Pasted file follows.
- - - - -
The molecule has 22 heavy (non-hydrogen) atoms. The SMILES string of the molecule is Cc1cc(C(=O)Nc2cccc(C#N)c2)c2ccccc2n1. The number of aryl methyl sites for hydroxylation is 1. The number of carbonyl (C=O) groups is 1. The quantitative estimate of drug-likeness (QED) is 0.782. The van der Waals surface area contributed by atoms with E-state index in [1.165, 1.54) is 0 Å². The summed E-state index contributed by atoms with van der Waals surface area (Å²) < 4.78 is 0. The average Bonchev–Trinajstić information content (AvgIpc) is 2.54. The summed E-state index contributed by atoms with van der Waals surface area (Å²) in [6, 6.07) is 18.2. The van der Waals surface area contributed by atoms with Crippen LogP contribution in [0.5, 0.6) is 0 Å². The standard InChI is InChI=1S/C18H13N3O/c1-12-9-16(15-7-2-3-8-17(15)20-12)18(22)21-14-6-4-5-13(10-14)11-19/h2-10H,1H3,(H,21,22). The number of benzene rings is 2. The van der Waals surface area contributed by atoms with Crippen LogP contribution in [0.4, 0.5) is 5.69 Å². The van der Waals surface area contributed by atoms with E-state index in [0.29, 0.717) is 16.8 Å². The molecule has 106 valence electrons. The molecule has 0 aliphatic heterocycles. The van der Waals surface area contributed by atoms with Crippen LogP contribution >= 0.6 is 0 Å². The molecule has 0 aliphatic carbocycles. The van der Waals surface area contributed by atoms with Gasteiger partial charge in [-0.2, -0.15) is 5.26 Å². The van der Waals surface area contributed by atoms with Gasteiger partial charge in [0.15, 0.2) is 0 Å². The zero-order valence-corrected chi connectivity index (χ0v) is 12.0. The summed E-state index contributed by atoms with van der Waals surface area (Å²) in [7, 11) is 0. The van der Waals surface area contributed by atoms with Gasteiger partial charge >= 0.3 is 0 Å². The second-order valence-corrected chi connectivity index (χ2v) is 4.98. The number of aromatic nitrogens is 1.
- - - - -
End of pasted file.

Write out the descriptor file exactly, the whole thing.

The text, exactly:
The molecule has 22 heavy (non-hydrogen) atoms. The SMILES string of the molecule is Cc1cc(C(=O)Nc2cccc(C#N)c2)c2ccccc2n1. The number of aryl methyl sites for hydroxylation is 1. The number of carbonyl (C=O) groups is 1. The quantitative estimate of drug-likeness (QED) is 0.782. The van der Waals surface area contributed by atoms with E-state index in [1.165, 1.54) is 0 Å². The summed E-state index contributed by atoms with van der Waals surface area (Å²) < 4.78 is 0. The average Bonchev–Trinajstić information content (AvgIpc) is 2.54. The summed E-state index contributed by atoms with van der Waals surface area (Å²) in [6, 6.07) is 18.2. The van der Waals surface area contributed by atoms with Crippen LogP contribution in [0.5, 0.6) is 0 Å². The standard InChI is InChI=1S/C18H13N3O/c1-12-9-16(15-7-2-3-8-17(15)20-12)18(22)21-14-6-4-5-13(10-14)11-19/h2-10H,1H3,(H,21,22). The number of benzene rings is 2. The van der Waals surface area contributed by atoms with Crippen LogP contribution in [0.4, 0.5) is 5.69 Å². The van der Waals surface area contributed by atoms with E-state index in [0.29, 0.717) is 16.8 Å². The molecule has 106 valence electrons. The molecule has 0 aliphatic heterocycles. The van der Waals surface area contributed by atoms with Crippen LogP contribution >= 0.6 is 0 Å². The molecule has 0 aliphatic carbocycles. The van der Waals surface area contributed by atoms with Gasteiger partial charge in [-0.2, -0.15) is 5.26 Å². The van der Waals surface area contributed by atoms with Gasteiger partial charge in [0.15, 0.2) is 0 Å². The zero-order valence-corrected chi connectivity index (χ0v) is 12.0. The summed E-state index contributed by atoms with van der Waals surface area (Å²) in [7, 11) is 0. The van der Waals surface area contributed by atoms with Gasteiger partial charge >= 0.3 is 0 Å². The second-order valence-corrected chi connectivity index (χ2v) is 4.98. The number of aromatic nitrogens is 1.